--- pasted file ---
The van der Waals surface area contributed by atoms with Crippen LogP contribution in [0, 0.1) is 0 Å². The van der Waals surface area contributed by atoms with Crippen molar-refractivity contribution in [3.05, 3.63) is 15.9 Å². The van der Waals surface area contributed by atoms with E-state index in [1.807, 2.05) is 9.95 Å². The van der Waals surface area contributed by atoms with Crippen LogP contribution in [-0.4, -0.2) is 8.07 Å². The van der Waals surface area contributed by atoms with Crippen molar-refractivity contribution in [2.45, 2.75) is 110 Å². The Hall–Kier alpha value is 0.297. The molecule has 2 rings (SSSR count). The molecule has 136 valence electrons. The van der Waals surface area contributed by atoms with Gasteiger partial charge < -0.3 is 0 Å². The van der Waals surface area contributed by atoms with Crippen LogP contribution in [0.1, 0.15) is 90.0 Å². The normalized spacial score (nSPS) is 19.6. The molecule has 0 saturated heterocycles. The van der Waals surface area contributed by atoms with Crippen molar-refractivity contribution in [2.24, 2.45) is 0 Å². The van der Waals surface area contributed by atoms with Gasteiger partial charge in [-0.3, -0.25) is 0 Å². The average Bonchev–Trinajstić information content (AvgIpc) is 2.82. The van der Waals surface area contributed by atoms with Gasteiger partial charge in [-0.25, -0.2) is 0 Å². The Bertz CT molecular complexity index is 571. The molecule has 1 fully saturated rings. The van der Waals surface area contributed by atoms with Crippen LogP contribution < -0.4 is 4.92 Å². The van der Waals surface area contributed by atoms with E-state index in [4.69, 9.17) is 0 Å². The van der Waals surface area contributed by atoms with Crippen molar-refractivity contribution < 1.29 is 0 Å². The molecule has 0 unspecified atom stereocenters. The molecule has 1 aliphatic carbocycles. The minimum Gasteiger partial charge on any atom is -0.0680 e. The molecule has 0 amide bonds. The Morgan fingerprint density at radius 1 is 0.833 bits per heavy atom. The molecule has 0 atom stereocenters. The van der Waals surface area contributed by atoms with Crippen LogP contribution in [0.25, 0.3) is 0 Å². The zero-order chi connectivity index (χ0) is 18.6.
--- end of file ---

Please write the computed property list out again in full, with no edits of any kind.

The van der Waals surface area contributed by atoms with Crippen LogP contribution in [0, 0.1) is 0 Å². The van der Waals surface area contributed by atoms with Crippen molar-refractivity contribution in [3.05, 3.63) is 15.9 Å². The van der Waals surface area contributed by atoms with E-state index in [1.807, 2.05) is 9.95 Å². The van der Waals surface area contributed by atoms with Crippen LogP contribution in [-0.4, -0.2) is 8.07 Å². The van der Waals surface area contributed by atoms with Crippen molar-refractivity contribution in [2.45, 2.75) is 110 Å². The Hall–Kier alpha value is 0.297. The molecule has 2 rings (SSSR count). The molecule has 136 valence electrons. The van der Waals surface area contributed by atoms with Gasteiger partial charge < -0.3 is 0 Å². The van der Waals surface area contributed by atoms with Crippen LogP contribution in [0.1, 0.15) is 90.0 Å². The normalized spacial score (nSPS) is 19.6. The molecule has 0 saturated heterocycles. The van der Waals surface area contributed by atoms with Crippen molar-refractivity contribution in [2.24, 2.45) is 0 Å². The van der Waals surface area contributed by atoms with Gasteiger partial charge in [-0.3, -0.25) is 0 Å². The average Bonchev–Trinajstić information content (AvgIpc) is 2.82. The van der Waals surface area contributed by atoms with Gasteiger partial charge in [-0.25, -0.2) is 0 Å². The Bertz CT molecular complexity index is 571. The molecule has 1 fully saturated rings. The van der Waals surface area contributed by atoms with Crippen LogP contribution < -0.4 is 4.92 Å². The van der Waals surface area contributed by atoms with E-state index in [4.69, 9.17) is 0 Å². The van der Waals surface area contributed by atoms with Crippen molar-refractivity contribution < 1.29 is 0 Å². The molecule has 0 unspecified atom stereocenters. The molecule has 1 aliphatic carbocycles. The minimum Gasteiger partial charge on any atom is -0.0680 e. The molecule has 0 amide bonds. The Morgan fingerprint density at radius 1 is 0.833 bits per heavy atom. The molecule has 0 atom stereocenters. The van der Waals surface area contributed by atoms with Crippen LogP contribution in [0.25, 0.3) is 0 Å². The zero-order chi connectivity index (χ0) is 18.6.